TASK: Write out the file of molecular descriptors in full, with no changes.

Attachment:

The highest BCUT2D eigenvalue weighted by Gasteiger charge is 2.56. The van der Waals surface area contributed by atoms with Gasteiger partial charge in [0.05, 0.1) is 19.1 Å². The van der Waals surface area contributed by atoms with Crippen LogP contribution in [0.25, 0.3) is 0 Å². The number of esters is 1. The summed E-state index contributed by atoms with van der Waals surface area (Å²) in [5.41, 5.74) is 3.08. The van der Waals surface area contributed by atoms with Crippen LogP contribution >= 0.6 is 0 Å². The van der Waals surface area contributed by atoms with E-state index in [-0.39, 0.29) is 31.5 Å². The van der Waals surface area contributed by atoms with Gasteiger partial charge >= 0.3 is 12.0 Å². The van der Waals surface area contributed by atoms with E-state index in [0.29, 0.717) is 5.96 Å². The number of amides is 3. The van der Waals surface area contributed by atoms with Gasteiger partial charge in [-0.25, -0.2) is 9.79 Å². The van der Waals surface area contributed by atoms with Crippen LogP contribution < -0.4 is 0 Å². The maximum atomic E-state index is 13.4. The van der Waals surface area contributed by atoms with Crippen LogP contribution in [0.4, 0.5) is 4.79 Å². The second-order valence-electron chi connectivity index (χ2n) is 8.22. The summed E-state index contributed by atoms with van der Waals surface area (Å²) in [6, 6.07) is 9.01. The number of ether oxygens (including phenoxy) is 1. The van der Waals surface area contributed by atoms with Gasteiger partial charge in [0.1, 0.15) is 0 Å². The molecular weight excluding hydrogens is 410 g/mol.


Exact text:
The highest BCUT2D eigenvalue weighted by Gasteiger charge is 2.56. The van der Waals surface area contributed by atoms with Gasteiger partial charge in [0.05, 0.1) is 19.1 Å². The van der Waals surface area contributed by atoms with Crippen LogP contribution in [0.25, 0.3) is 0 Å². The number of esters is 1. The summed E-state index contributed by atoms with van der Waals surface area (Å²) in [5.41, 5.74) is 3.08. The van der Waals surface area contributed by atoms with Crippen LogP contribution >= 0.6 is 0 Å². The van der Waals surface area contributed by atoms with E-state index in [-0.39, 0.29) is 31.5 Å². The van der Waals surface area contributed by atoms with Gasteiger partial charge >= 0.3 is 12.0 Å². The van der Waals surface area contributed by atoms with E-state index in [0.29, 0.717) is 5.96 Å². The number of amides is 3. The van der Waals surface area contributed by atoms with Gasteiger partial charge in [-0.25, -0.2) is 9.79 Å². The van der Waals surface area contributed by atoms with Crippen LogP contribution < -0.4 is 0 Å². The maximum atomic E-state index is 13.4. The van der Waals surface area contributed by atoms with Crippen LogP contribution in [0.4, 0.5) is 4.79 Å². The second-order valence-electron chi connectivity index (χ2n) is 8.22. The summed E-state index contributed by atoms with van der Waals surface area (Å²) in [6, 6.07) is 9.01. The number of ether oxygens (including phenoxy) is 1. The van der Waals surface area contributed by atoms with Gasteiger partial charge in [0.1, 0.15) is 0 Å². The molecular weight excluding hydrogens is 410 g/mol.